Feminist Economics is one of the most recent research programs in economic science. Since the publication of Beyond Economic Man, edited by Ferber and Nelson (1993), it has been developed with increasing strength, especially in the United States. However, feminist researches in general and feminist economics in particular are often perceived to be less objective than conventional research, on the grounds that the latter would be value-neutral and the former would not. After drawing up some central definitions of Feminist Economics, we follow Hugh Lacey's critical model (1998, 1999) and propose that: i) to aim for objectivity does not mean to defend a methodology that is free from axiological influences, ii) neutrality is (and ought to be) defensible for scientific practice as a whole, and finally, iii) the defense of a plurality of scientific approaches is the way through which the neutrality of science as a social practice can be safeguarded.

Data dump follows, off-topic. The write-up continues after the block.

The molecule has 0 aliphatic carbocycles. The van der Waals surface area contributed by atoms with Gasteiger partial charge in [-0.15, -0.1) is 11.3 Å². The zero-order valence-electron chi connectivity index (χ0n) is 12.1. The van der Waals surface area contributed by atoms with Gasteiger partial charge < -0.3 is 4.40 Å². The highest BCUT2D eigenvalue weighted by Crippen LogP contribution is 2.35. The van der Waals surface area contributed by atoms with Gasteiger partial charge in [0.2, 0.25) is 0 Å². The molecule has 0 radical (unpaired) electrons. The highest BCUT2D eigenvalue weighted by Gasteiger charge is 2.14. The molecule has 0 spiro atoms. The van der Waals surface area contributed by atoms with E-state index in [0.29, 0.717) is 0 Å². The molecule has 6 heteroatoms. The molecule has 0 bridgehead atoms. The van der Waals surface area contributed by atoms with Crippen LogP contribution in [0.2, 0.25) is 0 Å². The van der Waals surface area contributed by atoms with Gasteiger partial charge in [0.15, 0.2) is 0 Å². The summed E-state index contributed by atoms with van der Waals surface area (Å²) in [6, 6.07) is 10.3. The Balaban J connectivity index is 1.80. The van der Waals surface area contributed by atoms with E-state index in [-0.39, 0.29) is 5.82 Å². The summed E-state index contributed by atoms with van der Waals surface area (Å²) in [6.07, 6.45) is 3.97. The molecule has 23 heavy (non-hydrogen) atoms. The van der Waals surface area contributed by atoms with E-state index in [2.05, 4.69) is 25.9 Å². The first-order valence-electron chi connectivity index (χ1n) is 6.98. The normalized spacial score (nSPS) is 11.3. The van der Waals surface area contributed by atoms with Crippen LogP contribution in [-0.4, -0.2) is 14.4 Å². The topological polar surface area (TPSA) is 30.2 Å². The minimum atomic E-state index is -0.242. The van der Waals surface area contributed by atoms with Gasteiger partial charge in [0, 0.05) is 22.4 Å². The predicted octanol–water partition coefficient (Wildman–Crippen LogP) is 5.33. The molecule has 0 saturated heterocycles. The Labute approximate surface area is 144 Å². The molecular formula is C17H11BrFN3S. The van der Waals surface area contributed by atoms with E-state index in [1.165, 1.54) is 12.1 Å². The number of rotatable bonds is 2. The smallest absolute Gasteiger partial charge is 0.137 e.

Feminist Economics; Feminist Epistemology; Objectivity; Pluralism; Value-Neutrality